Perlmutter supercomputer (NERSC)

Next-gen supercomputer lays foundation for exascale

The newly unveiled Perlmutter next-generation supercomputer is expected to take high-performance computing capabilities at the Department of Energy to new levels.

Housed at the National Energy Research Scientific Computing Center (NERSC) at Lawrence Berkeley National Laboratory, the HPC machine was named in honor of the lab’s astrophysicist Saul Perlmutter who shared the 2011 Nobel Prize in Physics. It will be used for unclassified research into advanced computing, artificial intelligence and data science as well as climate and environmental studies, semiconductor and microelectronic research and quantum information science.

Perlmutter will be among the fastest supercomputers in the world for scientific simulation, data analysis and AI applications, NERSC officials said in the May 27 announcement. Its heterogeneous architecture is based on the HPE Cray “Shasta” platform and will provide four times the computational power currently available from NERSC's current flagship system, Cori. 

Perlmutter is being delivered in two phases. The first, unwrapped May 27, features 1,536 GPU-accelerated nodes, each containing four NVIDIA NVlink-connected A100 Tensor Core GPUs and one 3rd Gen AMD EPYC processor. Phase 1 also includes a 35-petabyte Lustre filesystem will move data at a rate of more than 5 terabytes/sec. When Phase 2 arrives later this year, Perlmutter will gain 3,072 CPU-only nodes, each with two 3rd Gen AMD EPYC processors and 512 GB of memory per node.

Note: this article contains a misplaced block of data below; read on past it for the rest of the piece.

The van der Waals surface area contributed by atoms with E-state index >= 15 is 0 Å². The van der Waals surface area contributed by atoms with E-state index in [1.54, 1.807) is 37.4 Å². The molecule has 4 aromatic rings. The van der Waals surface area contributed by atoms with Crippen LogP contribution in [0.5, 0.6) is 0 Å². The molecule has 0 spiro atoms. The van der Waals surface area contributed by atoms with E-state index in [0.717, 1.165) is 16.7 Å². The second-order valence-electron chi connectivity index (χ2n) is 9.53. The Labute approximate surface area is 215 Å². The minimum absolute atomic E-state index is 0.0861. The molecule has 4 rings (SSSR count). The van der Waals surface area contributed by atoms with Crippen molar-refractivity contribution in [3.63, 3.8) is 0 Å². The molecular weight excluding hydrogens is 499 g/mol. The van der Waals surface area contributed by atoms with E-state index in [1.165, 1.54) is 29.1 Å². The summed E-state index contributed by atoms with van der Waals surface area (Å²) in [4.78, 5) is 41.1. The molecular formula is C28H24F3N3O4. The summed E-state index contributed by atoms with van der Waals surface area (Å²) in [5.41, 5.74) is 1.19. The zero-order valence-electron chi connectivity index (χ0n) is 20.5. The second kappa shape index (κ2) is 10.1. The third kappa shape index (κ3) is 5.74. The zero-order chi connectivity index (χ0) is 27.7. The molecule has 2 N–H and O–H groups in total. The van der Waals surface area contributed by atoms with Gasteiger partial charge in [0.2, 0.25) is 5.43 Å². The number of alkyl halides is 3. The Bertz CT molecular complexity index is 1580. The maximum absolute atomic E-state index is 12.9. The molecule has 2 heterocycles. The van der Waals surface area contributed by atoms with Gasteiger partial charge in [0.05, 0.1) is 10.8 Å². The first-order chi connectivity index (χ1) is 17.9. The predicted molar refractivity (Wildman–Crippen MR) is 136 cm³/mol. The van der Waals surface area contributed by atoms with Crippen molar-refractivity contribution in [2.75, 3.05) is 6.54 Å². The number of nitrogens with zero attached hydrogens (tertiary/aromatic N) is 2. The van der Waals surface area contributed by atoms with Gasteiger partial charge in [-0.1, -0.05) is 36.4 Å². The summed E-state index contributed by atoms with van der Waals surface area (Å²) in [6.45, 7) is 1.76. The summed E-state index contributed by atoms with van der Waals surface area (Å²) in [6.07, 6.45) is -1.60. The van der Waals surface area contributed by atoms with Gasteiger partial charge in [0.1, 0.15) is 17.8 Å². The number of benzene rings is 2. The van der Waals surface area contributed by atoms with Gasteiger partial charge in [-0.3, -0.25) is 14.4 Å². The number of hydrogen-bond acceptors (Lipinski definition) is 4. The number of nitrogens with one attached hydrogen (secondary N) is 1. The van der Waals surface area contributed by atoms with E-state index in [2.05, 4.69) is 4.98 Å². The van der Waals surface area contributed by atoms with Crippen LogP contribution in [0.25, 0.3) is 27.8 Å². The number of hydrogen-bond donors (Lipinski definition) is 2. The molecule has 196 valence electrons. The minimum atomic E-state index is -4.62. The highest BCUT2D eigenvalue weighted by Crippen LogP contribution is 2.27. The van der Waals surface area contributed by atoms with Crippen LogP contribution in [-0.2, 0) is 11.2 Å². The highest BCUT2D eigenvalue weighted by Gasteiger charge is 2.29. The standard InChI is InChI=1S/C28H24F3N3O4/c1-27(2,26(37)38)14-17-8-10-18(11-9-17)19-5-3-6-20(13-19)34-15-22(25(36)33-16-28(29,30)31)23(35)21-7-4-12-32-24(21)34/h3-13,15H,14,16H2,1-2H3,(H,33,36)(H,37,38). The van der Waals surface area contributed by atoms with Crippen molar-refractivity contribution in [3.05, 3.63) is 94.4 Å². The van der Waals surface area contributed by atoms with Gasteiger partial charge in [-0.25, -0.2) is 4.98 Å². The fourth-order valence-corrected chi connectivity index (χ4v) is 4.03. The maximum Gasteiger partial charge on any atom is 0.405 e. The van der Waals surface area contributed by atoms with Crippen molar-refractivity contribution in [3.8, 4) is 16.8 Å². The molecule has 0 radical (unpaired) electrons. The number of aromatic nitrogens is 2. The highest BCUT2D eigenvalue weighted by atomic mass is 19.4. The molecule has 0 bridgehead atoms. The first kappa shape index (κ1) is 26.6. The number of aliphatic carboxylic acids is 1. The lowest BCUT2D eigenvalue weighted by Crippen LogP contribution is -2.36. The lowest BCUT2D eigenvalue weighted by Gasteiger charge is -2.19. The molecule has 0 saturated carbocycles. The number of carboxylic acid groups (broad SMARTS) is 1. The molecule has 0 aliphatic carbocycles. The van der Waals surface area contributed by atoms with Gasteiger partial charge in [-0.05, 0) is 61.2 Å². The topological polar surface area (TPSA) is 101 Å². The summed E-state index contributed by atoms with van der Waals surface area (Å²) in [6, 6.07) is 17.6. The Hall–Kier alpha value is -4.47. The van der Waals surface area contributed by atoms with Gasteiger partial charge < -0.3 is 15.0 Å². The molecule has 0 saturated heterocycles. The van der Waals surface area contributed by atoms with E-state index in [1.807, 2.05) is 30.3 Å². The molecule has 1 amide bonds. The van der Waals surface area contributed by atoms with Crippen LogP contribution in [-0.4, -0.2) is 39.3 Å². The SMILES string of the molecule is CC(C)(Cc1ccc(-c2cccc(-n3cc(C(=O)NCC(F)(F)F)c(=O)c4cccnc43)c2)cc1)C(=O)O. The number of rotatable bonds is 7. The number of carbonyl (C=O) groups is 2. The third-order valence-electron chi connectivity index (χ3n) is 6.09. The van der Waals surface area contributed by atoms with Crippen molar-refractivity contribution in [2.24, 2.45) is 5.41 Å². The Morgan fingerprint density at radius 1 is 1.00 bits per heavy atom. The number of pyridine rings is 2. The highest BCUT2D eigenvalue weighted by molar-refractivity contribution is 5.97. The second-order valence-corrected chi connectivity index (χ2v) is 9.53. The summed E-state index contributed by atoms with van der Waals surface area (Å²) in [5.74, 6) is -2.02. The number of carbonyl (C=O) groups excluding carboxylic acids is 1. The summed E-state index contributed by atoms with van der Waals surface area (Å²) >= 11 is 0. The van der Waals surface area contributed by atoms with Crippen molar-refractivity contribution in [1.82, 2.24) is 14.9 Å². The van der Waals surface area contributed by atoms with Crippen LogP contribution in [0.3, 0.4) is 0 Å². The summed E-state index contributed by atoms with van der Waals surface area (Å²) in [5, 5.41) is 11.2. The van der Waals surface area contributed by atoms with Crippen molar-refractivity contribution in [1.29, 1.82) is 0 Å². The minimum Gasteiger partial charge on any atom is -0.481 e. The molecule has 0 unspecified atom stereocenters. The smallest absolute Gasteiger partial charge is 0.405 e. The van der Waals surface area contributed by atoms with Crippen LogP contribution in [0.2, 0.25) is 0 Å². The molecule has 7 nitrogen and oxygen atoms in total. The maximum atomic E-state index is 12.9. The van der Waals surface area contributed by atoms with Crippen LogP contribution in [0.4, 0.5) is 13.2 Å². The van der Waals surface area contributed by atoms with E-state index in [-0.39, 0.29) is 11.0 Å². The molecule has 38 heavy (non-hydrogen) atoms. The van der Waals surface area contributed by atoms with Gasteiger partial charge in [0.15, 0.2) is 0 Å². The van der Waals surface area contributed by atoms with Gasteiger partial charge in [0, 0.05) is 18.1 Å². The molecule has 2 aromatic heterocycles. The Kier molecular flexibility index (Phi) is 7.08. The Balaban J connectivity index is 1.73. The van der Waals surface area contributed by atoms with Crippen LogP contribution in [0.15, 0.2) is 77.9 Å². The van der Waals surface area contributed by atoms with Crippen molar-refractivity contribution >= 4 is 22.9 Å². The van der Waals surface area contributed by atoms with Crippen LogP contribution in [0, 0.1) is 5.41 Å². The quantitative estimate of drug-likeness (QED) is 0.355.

“Perlmutter will provide considerably more computing power than our current supercomputer, Cori, and will introduce several key technologies that will be used in exascale systems in the coming years,” NERSC Director Sudip Dosanjh said. “It will enable a larger range of applications than previous NERSC systems and is the first NERSC supercomputer designed from the very beginning to meet the needs of both simulation and data analysis."

“This is a very exciting time to be combining the power of supercomputer facilities with science, and that is partly because science has developed the ability to collect very large amounts of data and bring them all to bear at one time,” said Perlmutter, who was on hand for the launch. “This new supercomputer is exactly what we need to handle these datasets. As a result, we are expecting to find new discoveries in cosmology, microbiology, genetics, climate change, material sciences, and pretty much any other field you can think of."

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